Who Will Be the Next Secretary of Labor?
With Hilda Solis resigning as Labor Secretary (presumably, to run for LA County Board of Supervisors, the first step in the former congresswoman’s renewal of her political career), President Obama has the opportunity to appoint someone who can make a real difference. Not that Solis didn’t do her part. Given the hand she was dealt, she performed adequately.
Solis will be remembered for having added 250 field agents to the Labor Department’s Wage and Hour Division (which was reduced in manpower during George W. Bush’s administration). The W&H Division is the agency tasked with investigating unfair wage practices (e.g., failure to pay overtime or minimum wage), examples of which abound in the restaurant and carwash industries.
Still, competent as she was, organized labor’s support of Solis never rose above lukewarm. Although she was the daughter of immigrants, both union members, and worked diligently on behalf of Spanish-speaking workers, and her heart was clearly in the right place, Solis was never regarded as forceful or dynamic enough to lead labor into the Promised Land.
A cabinet secretary has a unique voice. She has the opportunity to take center stage, to seize the microphone and force the American people to listen to her explain the issues she views as most important. But Solis couldn’t or wouldn’t take that critical step. Labor wanted more of a gadfly, more of a public cheerleader—more of a loose cannon, like Joe Biden. Alas, Solis was simply not Bidenesque enough for them.
Before listing those who would make excellent candidates, we should omit those who, while intriguing, wouldn’t be realistic—either because they don’t have the administrative skills to run a huge government agency, or because it’s unlikely they would accept the job.
One who is clearly pro-worker, but lacks administrative skills, is mau-mau journalist Matt Taibbi. I’m a big fan of Matt’s. How cool would it be to have a defiantly pro-union polemicist as our Secretary of Labor? Not only would it be cause for jubilation within the AFL-CIO, it would be a salutary jolt to the American psyche. But that ain’t going to happen. Ever. If we think Joe Biden is opinionated, Taibbi would make Biden look like Calvin Coolidge.
Another person we can count out, unfortunately, is Clinton’s first-term Labor Secretary Robert Reich. While Reich would be an excellent choice, he probably wouldn’t take the job a second time. Brilliant and knowledgeable as he is (I interviewed him for my book), it’s unlikely Obama could pry him away from UC Berkeley, and even more unlikely he has forgotten the bitter internal battles he fought in the Clinton White House.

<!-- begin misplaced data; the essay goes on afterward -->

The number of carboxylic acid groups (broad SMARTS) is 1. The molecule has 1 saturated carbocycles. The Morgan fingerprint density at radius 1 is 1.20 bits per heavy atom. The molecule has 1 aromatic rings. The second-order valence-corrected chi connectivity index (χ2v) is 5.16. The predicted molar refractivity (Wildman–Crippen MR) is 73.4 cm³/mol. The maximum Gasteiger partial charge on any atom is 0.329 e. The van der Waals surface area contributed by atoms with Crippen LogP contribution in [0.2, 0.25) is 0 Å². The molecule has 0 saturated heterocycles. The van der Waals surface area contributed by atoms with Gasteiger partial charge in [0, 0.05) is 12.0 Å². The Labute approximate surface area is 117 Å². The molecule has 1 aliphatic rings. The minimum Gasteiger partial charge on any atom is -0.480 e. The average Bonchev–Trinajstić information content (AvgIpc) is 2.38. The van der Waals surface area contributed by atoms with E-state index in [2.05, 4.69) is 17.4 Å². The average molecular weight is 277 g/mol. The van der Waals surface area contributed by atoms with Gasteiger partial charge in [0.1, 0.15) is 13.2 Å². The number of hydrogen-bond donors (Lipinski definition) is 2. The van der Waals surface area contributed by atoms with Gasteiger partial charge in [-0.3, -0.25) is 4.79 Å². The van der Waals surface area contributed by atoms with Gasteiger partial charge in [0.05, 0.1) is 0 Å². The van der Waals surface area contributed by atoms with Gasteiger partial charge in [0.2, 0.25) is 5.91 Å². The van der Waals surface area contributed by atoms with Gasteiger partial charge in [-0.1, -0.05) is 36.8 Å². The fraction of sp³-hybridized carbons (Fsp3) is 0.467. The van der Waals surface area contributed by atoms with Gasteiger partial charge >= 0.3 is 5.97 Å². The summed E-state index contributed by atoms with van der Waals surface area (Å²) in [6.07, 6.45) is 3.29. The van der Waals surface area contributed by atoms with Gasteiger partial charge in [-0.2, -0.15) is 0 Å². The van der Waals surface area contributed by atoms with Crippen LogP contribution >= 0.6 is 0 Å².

We should probably count out Vermont Senator Bernie Sanders as well. Even though Sanders, ideologically and sentimentally, is eminently qualified, the man wasn’t put on earth to oversee the day-to-day operations of a sprawling government agency. Sanders is a philosopher: a thinker, a dialectician, a moralist….not a bureaucrat.
Now let’s look at those who are qualified, and would likely accept.
If Obama is looking for a former congressman, he should consider Dennis Kucinich. Like Solis, Kucinich knows how to navigate the treacherous waters of the legislature, but unlike Solis, he’s pesky and persistent. Although Kucinich once ran for president, image-wise, he’s more suited for the cabinet. (Indeed, in this age of television, he comes off as the Anglo-Saxon version of Bobby Jindal).
If Obama is considering another woman, we suggest Randi Weingarten, president of the AFT (American Federation of Teachers). Weingarten has the toughness, the smarts, the administrative chops, and the requisite union background to hit the deck running. I know her casually. With her dedication to labor and her willingness to fight like a badger, she’d make an excellent Secretary.
If it’s another Latino, there’s John Perez, Democratic Speaker of the California State Assembly. Given that party politics in California is a brutal, back-stabbing, rough-and-tumble business, when an overweight (of Gov. Chris Christie proportions) openly gay Latino can rise all the way to Speaker, you have to figure the man is a bureaucratic genius. Plus, Perez used to be a union rep.
For straight-up, unadulterated union ideology, there’s Donald Fehr, former president of the baseball players association and currently head of the hockey players union. Anyone who knows Fehr will tell you he’s a quick learner, an inspirational leader, and a brilliant negotiator. I would love to see Fehr appointed.
Finally, as a wild card, Obama might consider Alan Rosenberg, former president of SAG’s (Screen Actors Guild) 140,000 members. Rosenberg, an accomplished actor himself, is a tough, charismatic political animal with fierce union loyalties. As for being up to the challenge, after having dealt with the monster egos and artistic temperaments of Hollywood, Washington D.C. would be a cakewalk.
David Macaray, a Los Angeles playwright and author (“It’s Never Been Easy: Essays on Modern Labor,” 2nd Edition), was a former union rep. He can be reached at firstname.lastname@example.org